British Government to Study Indirect Impacts of Biofuels

Biofuels & Climate Change

Last week, Britain’s Renewable Fuels Agency (RFA) launched a series of studies of the indirect land-use impacts of biofuels, following a lecture by Princeton’s Tim Searchinger, lead author of “Use of U.S. Croplands for Biofuels Increases Greenhouse Gases Through Emissions from Land Use Change” published in Science in February.

The RFA intends to publish a draft report in May, prior to negotiation of EU-wide biofuels targets to 2020 in Brussels later this year. Britain is set to enforce its requirement that fuels contain 2.5% biofuels beginning next month, although environmental groups are calling for a complete moratorium.

The three studies being conducted by the Agency will address:

  • evaluation of the drivers of land use change;
  • review of future demand and supply of biofuels to 2020 and their impact upon GHG-emissions;
  • and economic benefits and food insecurity concerns of increasing demand for biofuels.

The specific questions being asked by the RFA include:

  1. What are the key drivers of land use change and food insecurity to date and to what extent is increasing demand for biofuels significant?
  2. To what extent may global demand for biofuels contribute to land use change and food insecurity to 2020 given known current and proposed targets?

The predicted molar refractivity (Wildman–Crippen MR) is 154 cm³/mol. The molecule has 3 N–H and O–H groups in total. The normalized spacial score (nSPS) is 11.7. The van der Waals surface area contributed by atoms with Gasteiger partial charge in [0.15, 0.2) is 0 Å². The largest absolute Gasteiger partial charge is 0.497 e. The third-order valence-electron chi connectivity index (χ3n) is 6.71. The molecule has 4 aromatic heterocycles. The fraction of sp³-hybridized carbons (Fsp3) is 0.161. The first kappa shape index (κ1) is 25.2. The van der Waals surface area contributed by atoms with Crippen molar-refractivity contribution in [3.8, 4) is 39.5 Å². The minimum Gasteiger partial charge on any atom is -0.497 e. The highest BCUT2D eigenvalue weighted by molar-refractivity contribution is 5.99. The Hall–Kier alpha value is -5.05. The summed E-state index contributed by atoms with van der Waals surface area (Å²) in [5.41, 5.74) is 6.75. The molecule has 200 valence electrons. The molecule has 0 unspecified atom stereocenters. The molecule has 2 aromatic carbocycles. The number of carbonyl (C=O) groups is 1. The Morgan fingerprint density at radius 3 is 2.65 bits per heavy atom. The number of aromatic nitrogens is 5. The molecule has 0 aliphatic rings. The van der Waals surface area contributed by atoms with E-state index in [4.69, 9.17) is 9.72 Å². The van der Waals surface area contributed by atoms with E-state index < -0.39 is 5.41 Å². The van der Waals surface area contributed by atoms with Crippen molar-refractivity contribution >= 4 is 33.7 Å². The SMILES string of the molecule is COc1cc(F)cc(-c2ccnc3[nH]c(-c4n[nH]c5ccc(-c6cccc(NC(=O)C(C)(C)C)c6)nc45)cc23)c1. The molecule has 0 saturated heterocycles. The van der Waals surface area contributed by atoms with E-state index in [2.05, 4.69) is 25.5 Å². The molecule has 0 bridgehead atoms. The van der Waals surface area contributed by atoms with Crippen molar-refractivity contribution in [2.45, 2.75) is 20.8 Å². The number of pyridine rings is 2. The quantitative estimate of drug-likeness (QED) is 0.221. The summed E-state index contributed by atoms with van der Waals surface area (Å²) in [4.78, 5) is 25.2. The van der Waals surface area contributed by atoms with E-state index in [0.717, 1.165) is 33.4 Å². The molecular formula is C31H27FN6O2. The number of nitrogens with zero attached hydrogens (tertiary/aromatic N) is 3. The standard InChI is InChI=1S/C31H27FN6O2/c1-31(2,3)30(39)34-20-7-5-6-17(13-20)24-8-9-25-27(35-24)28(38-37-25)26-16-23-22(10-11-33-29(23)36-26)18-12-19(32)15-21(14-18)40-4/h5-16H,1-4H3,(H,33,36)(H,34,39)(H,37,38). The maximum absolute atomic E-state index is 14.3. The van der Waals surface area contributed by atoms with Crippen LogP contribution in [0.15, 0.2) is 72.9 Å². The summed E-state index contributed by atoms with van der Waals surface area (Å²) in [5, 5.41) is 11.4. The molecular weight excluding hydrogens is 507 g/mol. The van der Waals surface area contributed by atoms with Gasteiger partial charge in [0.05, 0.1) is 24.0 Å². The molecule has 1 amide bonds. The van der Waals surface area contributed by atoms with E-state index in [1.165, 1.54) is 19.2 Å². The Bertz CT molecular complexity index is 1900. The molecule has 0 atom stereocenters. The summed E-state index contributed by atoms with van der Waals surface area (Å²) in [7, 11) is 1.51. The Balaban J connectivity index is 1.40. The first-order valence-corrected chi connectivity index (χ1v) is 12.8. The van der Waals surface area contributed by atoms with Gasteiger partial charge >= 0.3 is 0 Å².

3. How are GHG-savings from biofuels affected by displaced agricultural activity and resulting land-use change taking into account the introduction of possible advanced technologies and other improvements in production?
  4. What are the indirect effects of biofuels on land change, greenhouse gas emissions and food insecurities
  5. What is the relationship between commodity prices and land conversion and food insecurities?
  6. What potential is there for biofuel production to boost carbon uptake, restore degraded land, or be produced on genuinely unproductive land?

The full announcement provides details on how to respond and specifies that published or unpublished studies, emerging findings, and studies in progress but for which findings are not yet available may be submitted to RFA as evidence.

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